The impact of international students on the UK

  1. Higher education is one of the UK’s most successful export industries. The total net impact of hosting international students in the 2015/16 academic year totalled £20.3 billion, with £16.3 billion of net impact generated by non-EU students in the cohort and £4.0 billion of net impact generated by EU students[3]
  2. At present, international students enter the UK via the Tier 4 migrant visa route. Research conducted by the National Institute for Economic and Social Research on the impact of migrants on public services found that the average costs for Tier 4 migrants are substantially lower for education, personal social services and for health (35 per cent to 51 per cent lower for education; 41 per cent to 48 per cent lower for personal social services and 45 per cent to 48 per cent lower for health)[4].
  3. However, latest Higher Education Statistics Authority Data shows that, in total, 72 British universities have lost over 43,000 international students over the past five years. These students would have supported around 24,000 jobs and brought £920m positive economic impact to these universities and their local economies: 50% of the jobs would have been in the local economies and 50% in the universities.
  4. International students play a key role in promoting the future sustainability of UK universities and help to pay for higher-cost disciplines such as STEM subjects and university research. The sustainability of STEM courses is important given the strategic value of these degrees for the UK - 51% of students studying Computer Science at Russell Group universities are international[5].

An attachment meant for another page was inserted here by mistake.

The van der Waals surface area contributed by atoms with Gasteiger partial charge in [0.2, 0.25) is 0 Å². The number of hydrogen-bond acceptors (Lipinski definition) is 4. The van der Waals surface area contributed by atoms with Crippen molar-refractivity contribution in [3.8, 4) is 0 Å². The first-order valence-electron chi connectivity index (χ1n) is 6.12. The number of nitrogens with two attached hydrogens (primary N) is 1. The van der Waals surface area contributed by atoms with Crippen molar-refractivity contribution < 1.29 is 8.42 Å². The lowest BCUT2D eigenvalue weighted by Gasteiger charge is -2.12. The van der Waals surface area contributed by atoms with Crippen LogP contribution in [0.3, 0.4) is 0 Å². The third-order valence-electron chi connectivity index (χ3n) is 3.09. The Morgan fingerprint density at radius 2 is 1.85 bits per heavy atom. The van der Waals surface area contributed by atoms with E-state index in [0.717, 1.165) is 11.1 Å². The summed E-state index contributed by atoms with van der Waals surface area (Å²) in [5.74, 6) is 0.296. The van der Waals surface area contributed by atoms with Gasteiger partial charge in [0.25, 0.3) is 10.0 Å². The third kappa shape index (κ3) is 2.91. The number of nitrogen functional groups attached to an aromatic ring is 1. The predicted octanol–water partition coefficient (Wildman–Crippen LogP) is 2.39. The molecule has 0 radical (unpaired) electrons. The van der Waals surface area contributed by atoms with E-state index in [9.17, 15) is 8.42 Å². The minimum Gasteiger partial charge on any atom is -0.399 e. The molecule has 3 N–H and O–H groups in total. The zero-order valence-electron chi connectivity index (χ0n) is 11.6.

5. The contributions that international students bring to the UK is more than just economic – they bring numerous social and cultural benefits which add to the vibrancy of our higher education institutions.
  6. Domestic students recognise the great contributions that international students bring - a survey commissioned by HEPI/HEA in 2015 indicates that over three-quarters of respondents believe that studying alongside people from other countries is ‘useful preparation for working in a global environment’[6] and 75% of UK students agree that international students should have the right to work in the UK after graduation[7].
  7. This international mobility of students promotes a deeper understanding of UK cultures and values. Statistics show that those who rate the UK highly for culture, education and tourism are 30% more likely to trade or invest in the UK, whilst those who studied in the UK are 18% more likely to trade with or invest in the country.
  8. In 2018, the UK relinquished its leading position as the nation that has educated the most world leaders to the USA[8].  57 of the 377 serving heads of state and heads of government attended universities in the UK - an enormous source of soft power for the UK that we cannot afford to lose. Notable alumni include, former US president Bill Clinton, former Australian president Tony Abbott and Nobel prize winner Wole Soyinka. In 2018, the UK relinquished its leading position as the nation that has educated the most world leaders to the USA[9].
  9. Britain now faces unprecedented competition from established markets such as Australia and Canada as well as newer markets in the far East and Europe.
  10. Australia, Canada and New Zealand all offer international graduates the opportunity to stay and work for at least a year following graduation. The US and Canada offers up to three years and Australia up to four years, depending on the subject and qualification studied and length of original degree. In August 2018, the New Zealand government announced an expansion of its post-study work right for international students. This is part of its strategy to attract internationals students to study at higher levels in New Zealand and to preserve a pathway to residence for students that meet the skills needs of the nation. These provisions have made New Zealand the second most generation nation in the world for post-study work options[10]. Countries such as Malaysia, China and the UAE have also adopted international student strategies.[11]

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Destination for Education is backed by a broad range of supporters, including: The UK’s leading universities; Pathway providers who help prepare international students for study in the UK; Business representatives; Campaign groups.